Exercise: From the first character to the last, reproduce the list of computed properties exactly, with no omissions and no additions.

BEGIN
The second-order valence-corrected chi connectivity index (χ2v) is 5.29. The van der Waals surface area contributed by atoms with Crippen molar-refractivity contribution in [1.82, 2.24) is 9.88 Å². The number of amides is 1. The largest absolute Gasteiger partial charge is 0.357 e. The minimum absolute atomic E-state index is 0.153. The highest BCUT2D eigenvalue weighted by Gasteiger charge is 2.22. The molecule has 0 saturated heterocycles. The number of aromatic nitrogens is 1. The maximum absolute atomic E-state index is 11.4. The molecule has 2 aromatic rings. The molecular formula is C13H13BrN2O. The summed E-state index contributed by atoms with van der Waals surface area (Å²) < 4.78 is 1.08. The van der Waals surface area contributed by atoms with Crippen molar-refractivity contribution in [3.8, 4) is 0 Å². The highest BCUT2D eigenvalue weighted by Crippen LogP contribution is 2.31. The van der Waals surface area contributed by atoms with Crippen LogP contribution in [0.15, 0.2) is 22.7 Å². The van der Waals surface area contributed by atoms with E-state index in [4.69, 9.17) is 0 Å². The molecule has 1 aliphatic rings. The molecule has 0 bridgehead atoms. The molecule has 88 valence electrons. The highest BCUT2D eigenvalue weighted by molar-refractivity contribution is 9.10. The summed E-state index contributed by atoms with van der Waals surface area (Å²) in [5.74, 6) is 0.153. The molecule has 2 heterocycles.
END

The second-order valence-corrected chi connectivity index (χ2v) is 5.29. The van der Waals surface area contributed by atoms with Crippen molar-refractivity contribution in [1.82, 2.24) is 9.88 Å². The number of amides is 1. The largest absolute Gasteiger partial charge is 0.357 e. The minimum absolute atomic E-state index is 0.153. The highest BCUT2D eigenvalue weighted by Gasteiger charge is 2.22. The molecule has 0 saturated heterocycles. The number of aromatic nitrogens is 1. The maximum absolute atomic E-state index is 11.4. The molecule has 2 aromatic rings. The molecular formula is C13H13BrN2O. The summed E-state index contributed by atoms with van der Waals surface area (Å²) < 4.78 is 1.08. The van der Waals surface area contributed by atoms with Crippen molar-refractivity contribution in [3.8, 4) is 0 Å². The highest BCUT2D eigenvalue weighted by Crippen LogP contribution is 2.31. The van der Waals surface area contributed by atoms with Crippen LogP contribution in [0.15, 0.2) is 22.7 Å². The van der Waals surface area contributed by atoms with E-state index in [4.69, 9.17) is 0 Å². The molecule has 1 aliphatic rings. The molecule has 0 bridgehead atoms. The molecule has 88 valence electrons. The highest BCUT2D eigenvalue weighted by molar-refractivity contribution is 9.10. The summed E-state index contributed by atoms with van der Waals surface area (Å²) in [5.74, 6) is 0.153. The molecule has 2 heterocycles.